Wednesday, August 17, 2016

Sleep Of Monsters - II: Poison Garden (2016)

If you're looking for a good dose of Goth rock, then this sophomore release from Finland's Sleep Of Monsters should be just what the doctor ordered... assuming that doctor is Frankenstein, of course. Aside from the deep croons (but not so deep) of Ike Vil, we also have three female vocalists (Hanna Wendelin, Nelli Saarikoski and Tarja Ele respectively) which combine together seem to give this record a sort of theatrical goth-opera flair. Though just because we have a slightly more grandiose vibe to goth rock here, doesn't mean that the riff melodies have been forgotten. Rather the band's twin guitar team of Sami Hassinen and Uula Korohonen dazzle with the kinds of melodies that I feel echo the very best of this music, even if those aren't necessarily in the form of powerful leads. Posion Garden is the kind of record where great leads are utilized, but not the sole portion of the album. When we get to the ballad (and it's early on) “Golden Bough” we soon see the band taking more of a soft-rock and tambourine approach much like the progenitors of the genre (Sisters Of Mercy, Field Of The Nephillim) albeit with the addition of orchestral keyboard atmospheres (performed by Janne Immonen) that I feel are a bit of a new feature for the level of Goth rock that they're performing here. It's not that keyboards wouldn't have been used before, but I don't recall an awful lot of orchestral and theatrical bits as I'm hearing here. I won't say that they feel out of place here however,and they seem to breathe life into a much older style than you might expect. There can even be found some progressive melodies in both the guitar and keyboards, which doesn't sound too out of character considering that goth rock was a sort of bastard child of the progressive and soft rock movements of the eighties. A slight tinge of prog can be heard for just a second or two during “The Art Of Passau” but I'm hearing a return to the sixties on “Babes In The Abyss.” Of course, those proggy keyboard organs that I mention go back to Type O Negative as well. I'm starting to think that Sleep Of Monsters wouldn't even exist if not for Type O, (you can certainly hear it in Mäihä's bass) which brings me a bit of elation, as it means that such an act really left their mark on the future and that we'll continue to hear echoes of that work for several years to come.

“Beyond The Fields” is just one of several great moments on the record in which one stands in awe, even though I don't feel that the follow-up to that, “The Devil and All His Works” is quite as good. The verse is strong, but the chorus just feels a little bit too fluffy for me. It's just a bit too cheery compared to the mystique of the previous. You might like it though, especially near the end when they bring it home. But in all honesty, we can't expect every cut to be excellent. Fortunately, most of them are, which is more than good enough for me. Another thing I might like to add about the record is that it does feature some rather notable solos. Trust me, you'll be as surprised as I was. It pretty much goes without saying that when you're playing something in the vein of Goth music, whether that be rock or metal, the solo needs to come across a certain way and that's what I'm hearing done right here. I don't really want to hear an over the top thrash solo, because that isn't what Goth is about. The sound of the solo has to be something very beautiful, yet a bit dark as well. Bands like Moonspell are a good reference for this, but not even in the vein of solos – just the style of riff melodies akin to Darkness and Hope (2001) is something that I think many Goth acts should strive for when even attempting to perform a solo piece. Of course, even that style goes back to the greats, the legends who started this creepy kind of music back in the eighties, but that doesn't change my stance on the subject. Regardless of that, Sleep Of Monsters knock it out of the park more often than not and that's when people need to start taking notice. In all fairness, Vil's vocal approach is still a little thick in the accent which might not appear to some of the less-open minded out there who may not be interested in listening to foreign acts, but I often think that's a foolish way to behave, especially when variety is the spice of life. Even the band have utitlized elements not native to their own music, like the Spanish folk influence of “Foreign Armies East” which isn't some ridiculous cultural appropriation madness that you'll have to flame on Tumblr about. It's simply an act willing to step outside it's own cultural boundaries in order to perform a piece that comes off magnificent and worthy of respect in it's own right. Don't underestimate this act, because there is clearly a lot to be excited about on Poison Garden. It's not a very long album, but it does a great job with the amount of songs that it does offer. There's no doubt in my mind that this disc is the product of a massive amount of hard work and effort and might very well be one of the best Goth rock acts you'll hear this year. It came out a few months ago, but physical copies can still be ordered from the Bandcamp page, and those come with an extra cut called “Land Of Nod” which is actually well worth the purchase. I'm kind of surprised the track didn't make it on the original album, but it'll give you more incentive to support the bands you like by grabbing physical records for your collection. Poison Garden is a record that I would absolutely not mind having in mine.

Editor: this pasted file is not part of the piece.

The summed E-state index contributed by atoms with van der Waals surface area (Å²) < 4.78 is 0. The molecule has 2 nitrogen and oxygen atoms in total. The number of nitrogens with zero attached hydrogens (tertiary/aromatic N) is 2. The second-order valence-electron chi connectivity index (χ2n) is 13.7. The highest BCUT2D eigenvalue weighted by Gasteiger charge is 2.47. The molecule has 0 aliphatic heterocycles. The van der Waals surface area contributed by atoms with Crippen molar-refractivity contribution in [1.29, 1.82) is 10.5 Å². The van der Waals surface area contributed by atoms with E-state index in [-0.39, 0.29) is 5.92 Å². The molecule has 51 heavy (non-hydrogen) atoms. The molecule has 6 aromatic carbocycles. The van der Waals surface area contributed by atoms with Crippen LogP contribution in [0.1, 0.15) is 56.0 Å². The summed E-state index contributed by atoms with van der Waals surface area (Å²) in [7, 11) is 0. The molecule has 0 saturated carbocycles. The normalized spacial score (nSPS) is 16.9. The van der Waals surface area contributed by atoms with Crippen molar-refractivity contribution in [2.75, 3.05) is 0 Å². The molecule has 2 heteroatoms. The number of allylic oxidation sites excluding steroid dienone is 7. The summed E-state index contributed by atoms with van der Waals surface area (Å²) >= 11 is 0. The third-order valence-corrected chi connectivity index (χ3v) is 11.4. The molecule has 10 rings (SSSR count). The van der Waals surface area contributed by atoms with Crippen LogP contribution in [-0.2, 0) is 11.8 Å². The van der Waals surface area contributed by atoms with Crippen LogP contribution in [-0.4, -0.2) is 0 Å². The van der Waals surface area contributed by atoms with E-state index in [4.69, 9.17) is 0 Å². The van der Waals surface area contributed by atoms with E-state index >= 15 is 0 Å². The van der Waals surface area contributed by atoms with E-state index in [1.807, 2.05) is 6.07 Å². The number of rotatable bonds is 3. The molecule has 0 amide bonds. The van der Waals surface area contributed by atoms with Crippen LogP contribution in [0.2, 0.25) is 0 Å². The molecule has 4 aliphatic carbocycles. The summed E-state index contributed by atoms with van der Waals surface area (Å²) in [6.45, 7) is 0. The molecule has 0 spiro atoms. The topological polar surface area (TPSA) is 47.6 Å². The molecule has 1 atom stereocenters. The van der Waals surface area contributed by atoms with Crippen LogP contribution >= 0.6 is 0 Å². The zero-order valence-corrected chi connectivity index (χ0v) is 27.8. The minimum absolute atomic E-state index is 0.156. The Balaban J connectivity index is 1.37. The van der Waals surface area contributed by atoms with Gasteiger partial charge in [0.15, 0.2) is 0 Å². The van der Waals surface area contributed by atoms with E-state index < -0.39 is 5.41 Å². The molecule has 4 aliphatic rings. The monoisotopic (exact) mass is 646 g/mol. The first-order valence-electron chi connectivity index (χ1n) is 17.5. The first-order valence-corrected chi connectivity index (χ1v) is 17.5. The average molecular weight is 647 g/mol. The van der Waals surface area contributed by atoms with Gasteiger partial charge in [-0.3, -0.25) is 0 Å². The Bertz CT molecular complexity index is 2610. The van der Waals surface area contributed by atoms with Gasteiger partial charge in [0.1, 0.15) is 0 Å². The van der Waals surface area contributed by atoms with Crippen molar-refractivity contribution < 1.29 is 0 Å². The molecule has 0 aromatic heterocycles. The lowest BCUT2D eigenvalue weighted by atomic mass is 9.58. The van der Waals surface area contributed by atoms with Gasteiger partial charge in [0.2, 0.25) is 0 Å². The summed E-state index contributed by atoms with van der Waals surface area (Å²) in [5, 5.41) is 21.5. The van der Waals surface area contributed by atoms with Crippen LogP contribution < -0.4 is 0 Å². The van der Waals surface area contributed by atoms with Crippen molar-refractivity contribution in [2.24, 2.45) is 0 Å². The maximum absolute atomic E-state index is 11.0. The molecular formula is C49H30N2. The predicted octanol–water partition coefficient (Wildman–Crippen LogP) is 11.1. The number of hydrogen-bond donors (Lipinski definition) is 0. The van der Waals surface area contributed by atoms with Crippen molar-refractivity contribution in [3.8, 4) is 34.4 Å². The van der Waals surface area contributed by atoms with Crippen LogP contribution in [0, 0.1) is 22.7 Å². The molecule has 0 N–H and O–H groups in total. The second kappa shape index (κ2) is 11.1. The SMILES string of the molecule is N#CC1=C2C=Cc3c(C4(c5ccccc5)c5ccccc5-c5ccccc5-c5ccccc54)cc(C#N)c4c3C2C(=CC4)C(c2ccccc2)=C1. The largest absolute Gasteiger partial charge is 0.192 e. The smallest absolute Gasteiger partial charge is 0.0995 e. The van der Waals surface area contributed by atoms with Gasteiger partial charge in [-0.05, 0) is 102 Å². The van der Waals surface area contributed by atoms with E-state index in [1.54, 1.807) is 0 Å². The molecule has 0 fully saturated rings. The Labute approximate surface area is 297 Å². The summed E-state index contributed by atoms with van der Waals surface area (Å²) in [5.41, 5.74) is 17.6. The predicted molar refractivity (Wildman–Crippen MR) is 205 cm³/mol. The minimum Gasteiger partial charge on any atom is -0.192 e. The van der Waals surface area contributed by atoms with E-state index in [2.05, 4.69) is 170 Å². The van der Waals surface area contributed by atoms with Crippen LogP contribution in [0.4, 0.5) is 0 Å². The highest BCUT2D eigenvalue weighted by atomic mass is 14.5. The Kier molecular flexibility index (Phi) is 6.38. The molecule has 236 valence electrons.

(10 Tracks, 53:00)


No comments:

Post a Comment